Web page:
- The 2014s are the best-rated Bordeaux “off” vintage since 2005.
- They are the second lowest-priced vintage since 2005 at present.
- Neal Martin’s best-rated wines in 2014 received similar scores in 2020 but the 2020s come with a significant premium.
A recent Market Update highlighted the value currently offered by the 2014 Bordeaux vintage.
Compared with its peers such as 2008, 2011, 2012 and 2017, the 2014s are the best-rated “off” vintage since 2005.
Taking an average of its ratings from the major critics, the 2014s score a respectable 92.6. The next closest “off” vintage is the 2012 with an average of 91.9. BY way of further comparison, even some “great” vintages such as 2005 have averages of just 93.
The 2014s were released with an average ex-London price of £781 per dozen, the cheapest average from 2009-2020. Even the 2013s were 3.7% more expensive on average (£810) despite having by far the worst average score between 2005-2020 (89, lower even than the 2007s).
With an average Market Price today of £1,048 (12×75), 2014 is the second cheapest, post-2005 vintage one can buy (the 2013s are the cheapest).
Furthermore, with an average increase in Market Prices of 34.2% since release, the 2014s have offered the best returns of any vintage post-2008.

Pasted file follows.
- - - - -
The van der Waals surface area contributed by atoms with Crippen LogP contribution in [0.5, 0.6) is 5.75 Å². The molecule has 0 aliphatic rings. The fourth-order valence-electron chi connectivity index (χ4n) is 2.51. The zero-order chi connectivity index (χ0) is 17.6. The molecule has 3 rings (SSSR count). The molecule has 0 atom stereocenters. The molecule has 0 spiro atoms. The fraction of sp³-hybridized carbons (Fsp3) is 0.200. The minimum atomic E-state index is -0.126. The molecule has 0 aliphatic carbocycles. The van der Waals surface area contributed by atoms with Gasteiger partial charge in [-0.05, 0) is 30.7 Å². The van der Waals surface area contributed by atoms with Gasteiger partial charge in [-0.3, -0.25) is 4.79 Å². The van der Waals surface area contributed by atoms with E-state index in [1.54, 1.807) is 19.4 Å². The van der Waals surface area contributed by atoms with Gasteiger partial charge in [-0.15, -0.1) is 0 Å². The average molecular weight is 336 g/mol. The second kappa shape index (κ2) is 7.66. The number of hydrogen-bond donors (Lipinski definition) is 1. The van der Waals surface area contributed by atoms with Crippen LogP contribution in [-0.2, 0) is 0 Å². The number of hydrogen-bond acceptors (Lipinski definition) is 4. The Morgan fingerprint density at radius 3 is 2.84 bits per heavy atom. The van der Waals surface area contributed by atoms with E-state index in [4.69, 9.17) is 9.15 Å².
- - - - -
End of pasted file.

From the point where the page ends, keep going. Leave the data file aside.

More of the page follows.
Where do buying opportunities lie therefore? Comparing Benchmark Critic Neal Martin’s top-rated 2014s with their 2020 counterparts is an interesting exercise.
Martin’s top rated 2014 was Mouton-Rothschild with 97-points. Angélus, Cos d’Estournel, La Mission-Haut-Brion, Montrose and Vieux Château Certan were all rated 96.
Comparing scores from those estates against their 2020s, only La Mission Haut-Brion has definitely been rated in a higher bracket (97-99) and Vieux Château Certain has the potential to be rated higher than its 2014 (96-98).
Montrose’s 2020 vintage is yet to be rated by Martin but Angélus, Cos d’Estournel and Mouton all have a chance to end up with an in-bottle score equal to their 2014s. Time will tell if this is the case.
What is certainly clear from the table, is that these 2020s carry a significant premium to their 2014s.
Cos d’Estournel 2014 for example has a current Market Price of £980 per dozen, while its 2020 is currently priced at £1,780.
Montrose was considered a standout wine of the 2014 vintage. In his in-bottle tasting note, Martin called it, “crafted with real panache to create a modern classic”. He scored it 96-points. It is currently priced at £1,000 per dozen.
The 2014 La Mission Haut-Brion (£1,506) is currently half as expensive as the 2020 (£3,020).
The 2014s are not, as a group, worthy of being hailed as a “great” vintage. On an individual level, however, there are wines that are clearly capable of being ranked alongside much more vaunted years – and with attractive prices to boot.
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